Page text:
The filtering options currently are “Any”, “Alive” or “Dead”. There’s no way, AFAICT, to filter by “not Dead”. As such, adding Alive provides value. Yes, it can be assumed to be the default to some degree, but if I’m very specifically trying to avoid dead animals (say, I want to show a kid cute animals and not traumatize them), I still need them to be tagged Alive :)
Edit: Obviously, adding “Dead” still provides value, so I disagree there’s no point setting only that - it’s just it’d be even better to set both.
fossils are considered Casual as they are not Recent evidence of an organism.
It can be done via a url with the
without_term_value_id parameters. The Identify Dialog also provides an interface for this (in the “More Filters” section).
If other parts of the iNat interface don’t currently provide the necessary options, I would suggest you make a feature request. There’s a recent forum thread asking for ideas for a revamped Explore/Observations Search Page, so that might be a good place to discuss issues like this.
This seems like one of those times where iNat’s “an observation records an encounter with an individual organism at a particular time and location” stretches some more traditional biological data collection conventions. Yes, I would use the trap date but I might also add a note in the description about the trapping for other iNat users’ benefit. I’ve run traps and processed specimens from other people’s traps. My encounter with the individual was when I pulled it out of the jar. The trap had it’s own encounter earlier without me but that time and location is what I record for the observation.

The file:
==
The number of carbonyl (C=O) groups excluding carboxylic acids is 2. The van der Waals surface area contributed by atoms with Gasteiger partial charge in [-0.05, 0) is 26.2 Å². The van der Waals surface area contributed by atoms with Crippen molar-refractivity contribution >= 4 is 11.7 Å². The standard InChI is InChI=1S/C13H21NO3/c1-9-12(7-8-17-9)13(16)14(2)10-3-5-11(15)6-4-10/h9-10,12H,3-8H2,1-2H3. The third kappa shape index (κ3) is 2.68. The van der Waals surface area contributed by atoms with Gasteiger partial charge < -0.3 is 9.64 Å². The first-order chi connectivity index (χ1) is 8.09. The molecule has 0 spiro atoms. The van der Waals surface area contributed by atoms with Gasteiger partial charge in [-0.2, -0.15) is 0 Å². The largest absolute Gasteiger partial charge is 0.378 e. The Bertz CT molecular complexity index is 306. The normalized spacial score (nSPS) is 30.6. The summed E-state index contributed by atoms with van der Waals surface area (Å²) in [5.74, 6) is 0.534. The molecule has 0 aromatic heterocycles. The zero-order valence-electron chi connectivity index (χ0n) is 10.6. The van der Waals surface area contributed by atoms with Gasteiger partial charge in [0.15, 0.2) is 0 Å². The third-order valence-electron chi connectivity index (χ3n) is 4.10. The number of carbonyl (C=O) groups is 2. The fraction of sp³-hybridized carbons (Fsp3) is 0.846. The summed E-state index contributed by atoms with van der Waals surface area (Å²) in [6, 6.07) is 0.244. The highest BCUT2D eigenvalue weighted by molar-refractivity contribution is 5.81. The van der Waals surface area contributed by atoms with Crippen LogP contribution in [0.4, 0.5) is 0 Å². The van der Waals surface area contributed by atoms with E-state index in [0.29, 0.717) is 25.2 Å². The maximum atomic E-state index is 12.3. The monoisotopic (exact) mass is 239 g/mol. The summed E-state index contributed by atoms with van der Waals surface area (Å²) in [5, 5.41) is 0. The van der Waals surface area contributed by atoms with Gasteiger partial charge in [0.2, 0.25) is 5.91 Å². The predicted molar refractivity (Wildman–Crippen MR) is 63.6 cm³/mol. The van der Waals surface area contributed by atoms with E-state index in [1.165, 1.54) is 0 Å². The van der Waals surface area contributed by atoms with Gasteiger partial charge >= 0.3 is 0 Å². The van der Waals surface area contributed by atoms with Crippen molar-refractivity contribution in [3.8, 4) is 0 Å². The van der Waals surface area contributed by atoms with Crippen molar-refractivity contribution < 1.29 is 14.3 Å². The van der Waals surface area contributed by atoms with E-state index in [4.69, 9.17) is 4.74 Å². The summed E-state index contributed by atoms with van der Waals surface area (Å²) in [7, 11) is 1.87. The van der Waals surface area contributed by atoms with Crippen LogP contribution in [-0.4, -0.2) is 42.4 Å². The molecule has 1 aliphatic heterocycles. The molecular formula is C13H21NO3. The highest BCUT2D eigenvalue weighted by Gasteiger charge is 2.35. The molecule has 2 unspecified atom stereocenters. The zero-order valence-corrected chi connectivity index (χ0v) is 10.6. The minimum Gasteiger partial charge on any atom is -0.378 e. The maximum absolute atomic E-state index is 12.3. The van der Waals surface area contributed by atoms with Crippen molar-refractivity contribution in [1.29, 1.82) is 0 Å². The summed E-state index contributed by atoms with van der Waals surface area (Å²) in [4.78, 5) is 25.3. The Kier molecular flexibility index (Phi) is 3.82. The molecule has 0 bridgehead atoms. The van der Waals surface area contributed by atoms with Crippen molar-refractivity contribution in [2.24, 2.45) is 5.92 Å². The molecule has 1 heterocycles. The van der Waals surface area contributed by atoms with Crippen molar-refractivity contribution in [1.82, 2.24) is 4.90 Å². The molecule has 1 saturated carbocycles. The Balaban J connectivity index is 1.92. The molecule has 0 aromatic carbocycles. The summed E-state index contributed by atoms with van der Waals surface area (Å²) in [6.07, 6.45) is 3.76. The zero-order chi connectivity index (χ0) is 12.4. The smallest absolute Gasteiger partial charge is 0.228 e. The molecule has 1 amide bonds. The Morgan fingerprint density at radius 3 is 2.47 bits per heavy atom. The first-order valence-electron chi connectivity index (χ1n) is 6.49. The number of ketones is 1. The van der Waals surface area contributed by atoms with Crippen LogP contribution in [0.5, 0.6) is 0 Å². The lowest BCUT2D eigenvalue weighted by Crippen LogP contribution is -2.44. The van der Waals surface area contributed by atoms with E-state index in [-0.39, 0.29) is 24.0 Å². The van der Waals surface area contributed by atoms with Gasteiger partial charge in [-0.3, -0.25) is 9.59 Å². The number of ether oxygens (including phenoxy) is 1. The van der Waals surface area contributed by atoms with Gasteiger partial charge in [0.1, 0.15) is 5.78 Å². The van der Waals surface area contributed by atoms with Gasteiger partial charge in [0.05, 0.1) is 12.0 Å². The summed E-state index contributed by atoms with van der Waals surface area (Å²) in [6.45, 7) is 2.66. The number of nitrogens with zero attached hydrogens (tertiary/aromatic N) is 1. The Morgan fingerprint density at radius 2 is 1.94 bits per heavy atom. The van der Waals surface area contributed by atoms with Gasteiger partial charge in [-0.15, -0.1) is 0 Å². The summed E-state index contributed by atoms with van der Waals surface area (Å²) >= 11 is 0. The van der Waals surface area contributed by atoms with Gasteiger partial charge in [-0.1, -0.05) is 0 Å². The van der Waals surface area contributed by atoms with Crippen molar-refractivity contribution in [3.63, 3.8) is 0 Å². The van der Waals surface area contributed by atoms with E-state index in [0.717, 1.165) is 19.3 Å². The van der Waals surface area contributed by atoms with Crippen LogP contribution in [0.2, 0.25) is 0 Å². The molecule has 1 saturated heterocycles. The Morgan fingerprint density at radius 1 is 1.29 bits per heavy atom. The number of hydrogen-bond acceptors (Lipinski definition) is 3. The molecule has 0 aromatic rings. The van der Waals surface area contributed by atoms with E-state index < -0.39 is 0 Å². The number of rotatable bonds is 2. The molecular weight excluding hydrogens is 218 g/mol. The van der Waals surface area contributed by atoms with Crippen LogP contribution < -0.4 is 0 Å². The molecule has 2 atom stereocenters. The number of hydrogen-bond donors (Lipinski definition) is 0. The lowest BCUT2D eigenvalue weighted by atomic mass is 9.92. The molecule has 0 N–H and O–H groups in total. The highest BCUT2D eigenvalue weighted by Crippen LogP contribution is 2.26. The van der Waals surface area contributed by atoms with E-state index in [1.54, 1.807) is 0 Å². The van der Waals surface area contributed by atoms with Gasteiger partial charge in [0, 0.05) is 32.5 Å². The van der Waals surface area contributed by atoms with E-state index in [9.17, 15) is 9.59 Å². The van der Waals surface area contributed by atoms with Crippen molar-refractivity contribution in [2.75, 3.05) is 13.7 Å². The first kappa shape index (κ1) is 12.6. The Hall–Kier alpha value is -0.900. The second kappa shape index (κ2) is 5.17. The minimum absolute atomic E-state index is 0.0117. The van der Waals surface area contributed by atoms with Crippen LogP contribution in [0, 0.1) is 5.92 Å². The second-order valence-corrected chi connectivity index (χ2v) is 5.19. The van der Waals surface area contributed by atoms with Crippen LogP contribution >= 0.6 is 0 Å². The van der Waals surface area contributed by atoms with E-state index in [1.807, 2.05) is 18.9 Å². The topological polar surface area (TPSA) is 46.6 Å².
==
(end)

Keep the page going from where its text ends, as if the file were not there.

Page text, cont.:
Yes. And it depends on whether or not you know how to tell the sexes apart. With dragonflies, I can tell it’s alive and adult, but not whether it’s male or female. (I can’t identify most dragonflies to species, but I have been annotating photos I can’t identify when I’m looking though observations for ones I can identify. That certainly slows down my identification rate!)
No they don’t have the value they could, filtering “dead” doesn’t show you how many weren’t annotated with “dead”, while if all observations have annotations the system really works.
I’d probably say
Alive since you didn’t come across a dead one. To me, and I should stress I’m not a researcher, the
Dead annotation is valuable for saying you found a dead organism.
That sounds like an argument for improving the filter options, rather than for requiring that all observations have annotations.
I figured that the change had to do with some people being upset by seeing images of dead animals.
I volunteer with an organization that advocates for migratory birds, and during migration seasons I and other volunteers collect both dead and injured birds that have collided with buildings. (The live ones get sent to rehab; the dead ones get donated to a museum). A lot of my photos of birds are therefore of dead birds. Likewise, when people find a skull or whatever in the woods, they’ll want to post it to find out what animal it belonged to.